Opinion: KU doctoral grad sees lack of faculty support
The recent Saturday Column on Kansas University and customer satisfaction (Journal-World, May 18) deserves an investigative report, but my experiences with this university will have to suffice. Here are a few personal responses to his rhetorical questions.
“Have (students’) years on Mount Oread prepared them well for a successful career?” “Would KU win the conference championship on student-parent satisfaction?” Speaking from my experiences as a 50-year-old doctoral candidate, Fulbright-Hays scholar and December 2008 graduate who served the university community for 10 years, my responses to both questions must be “no.”
Chancellor Gray-Little has declared, “graduate education is what really sets a research university like KU apart…” (J-W, Dec 31, 2012). True, I received an education from some of this country’s brightest and best researchers. However, this top-rate graduate instruction was accompanied by subsequent professional mentoring that was nonexistent or failed to rise above the lowest professional standards. Moreover, while faculty and staff push for “better tuition benefits” for themselves and their own children (J-W, May 12), no one advocates for the creation and monitoring of those elements that directly affect doctoral candidates and their employment prospects.
The mentoring I received at KU amounted to such gems as “lose weight if you want to get an academic job” (I am 5-foot-9, 210 pounds) and “your (personal) essay was smarmy.” I received the latter response about a Fulbright essay written about my recently deceased father. While writing my first cover letter I was warned I was not qualified to teach any of the classes I had mentioned in my application. When queried about my lack of teaching experience in “all levels of language and literature,” a qualification noted in every job announcement, my adviser replied, “don’t worry, at your level no graduate student has experience teaching those classes.” Responses from academic institutions where I have applied for positions suggest this is patently untrue.
Perhaps I should have been able to predict my future employment success when, in November 2006, after returning from a Fulbright-Hays research year abroad and writing a letter to administration officials describing actions I thought were detrimental to graduate students, the departmental chair advised me, “just because you graduate from this department doesn’t mean you will get a job.” This surprising sentiment was further strengthened by the department’s lack of support when I was accepted into the Graduate School’s Preparing Future Faculty Program the following semester.
Furthermore, the dissertation member who had sparked my interest in the writer I was beginning to research unexpectedly stepped down due to “time commitments” after I turned in a first draft and refused to even write a future letter of recommendation. Another faculty member stepped in as a replacement, but only as a “professional obligation.” Although I was warned that “KU does not discriminate” (with respect to age, but that other institutions do), it is quite evident my (now failed) career path had been laid out without consultation with me. How early this decision was made for me is unknown.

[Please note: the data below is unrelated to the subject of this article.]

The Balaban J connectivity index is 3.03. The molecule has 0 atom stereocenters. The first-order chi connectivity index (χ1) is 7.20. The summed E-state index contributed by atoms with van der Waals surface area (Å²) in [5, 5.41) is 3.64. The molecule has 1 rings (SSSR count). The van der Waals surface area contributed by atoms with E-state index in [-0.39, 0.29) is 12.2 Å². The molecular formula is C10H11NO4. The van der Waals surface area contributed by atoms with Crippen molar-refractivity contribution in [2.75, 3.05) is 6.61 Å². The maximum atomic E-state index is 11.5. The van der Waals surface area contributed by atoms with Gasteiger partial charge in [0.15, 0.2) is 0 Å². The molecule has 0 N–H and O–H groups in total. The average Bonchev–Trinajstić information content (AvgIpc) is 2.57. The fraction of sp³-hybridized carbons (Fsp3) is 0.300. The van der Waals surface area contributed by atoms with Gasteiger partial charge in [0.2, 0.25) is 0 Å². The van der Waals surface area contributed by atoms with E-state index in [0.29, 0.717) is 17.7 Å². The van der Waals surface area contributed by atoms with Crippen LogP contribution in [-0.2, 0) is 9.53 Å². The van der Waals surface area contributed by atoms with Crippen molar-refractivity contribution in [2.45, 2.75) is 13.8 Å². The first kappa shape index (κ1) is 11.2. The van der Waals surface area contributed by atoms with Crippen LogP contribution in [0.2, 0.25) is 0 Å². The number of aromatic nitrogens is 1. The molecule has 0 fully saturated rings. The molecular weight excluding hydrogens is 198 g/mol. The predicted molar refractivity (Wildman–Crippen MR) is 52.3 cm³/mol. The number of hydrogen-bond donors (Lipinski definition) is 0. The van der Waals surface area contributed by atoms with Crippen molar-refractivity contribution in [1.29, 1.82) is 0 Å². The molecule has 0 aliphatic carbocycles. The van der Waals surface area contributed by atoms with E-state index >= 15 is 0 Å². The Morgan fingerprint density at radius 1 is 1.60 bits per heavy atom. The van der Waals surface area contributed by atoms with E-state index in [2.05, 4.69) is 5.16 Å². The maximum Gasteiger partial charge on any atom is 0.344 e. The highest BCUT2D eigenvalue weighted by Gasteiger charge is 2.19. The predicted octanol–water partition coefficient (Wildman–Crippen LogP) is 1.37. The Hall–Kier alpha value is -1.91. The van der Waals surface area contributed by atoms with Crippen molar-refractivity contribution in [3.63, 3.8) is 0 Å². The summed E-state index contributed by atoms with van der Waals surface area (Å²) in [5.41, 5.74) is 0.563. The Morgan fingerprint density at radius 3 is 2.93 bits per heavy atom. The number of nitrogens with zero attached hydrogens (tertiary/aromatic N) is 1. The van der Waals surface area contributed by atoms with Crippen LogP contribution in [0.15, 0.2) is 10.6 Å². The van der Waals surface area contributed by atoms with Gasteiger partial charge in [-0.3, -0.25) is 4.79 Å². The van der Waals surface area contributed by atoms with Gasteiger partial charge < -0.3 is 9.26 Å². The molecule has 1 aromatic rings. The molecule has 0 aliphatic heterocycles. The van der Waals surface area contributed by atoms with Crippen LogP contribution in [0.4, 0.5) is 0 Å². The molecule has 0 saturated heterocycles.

“What yardsticks should be used to judge the excellence, effectiveness or other qualities of a university?” The Saturday Column is correct in suggesting that part of KU’s mission should include assisting students in gaining meaningful employment (J-W, March 30). However, while the KU Law School worries about the employment rates of its graduates (J-W, April 7), the graduate division of CLAS does not, nor does it attempt to gauge its success/failure rates. In fact, CLAS does not seem to notice that some of its own departments may be “cooking the job books” (J-W, April 7).
In my own case, the departmental website reports that I am (finally) employed, but overlooks the fact that the lowly staff position I hold has nothing to do with my doctoral (or even college) degrees. In fact, my annual income from combined full- and part-time positions averages only $20,000, an income that will never allow me to pay off my student loans, own/rent a modest home, or retire above the poverty level.
Most tellingly, although “KU is re-evaluating education for doctoral students” (J-W, Jan. 2), Thomas Heilke, dean of graduate studies, has no interest in hearing how KU and one department failed this particular graduate student, although Heilke himself has stated, “we may have some departments doing things well, others that are not” (J-W, Dec 21, 2012). How sad, how true! Woe to that unfortunate graduate student who earns a degree at a university that does not care!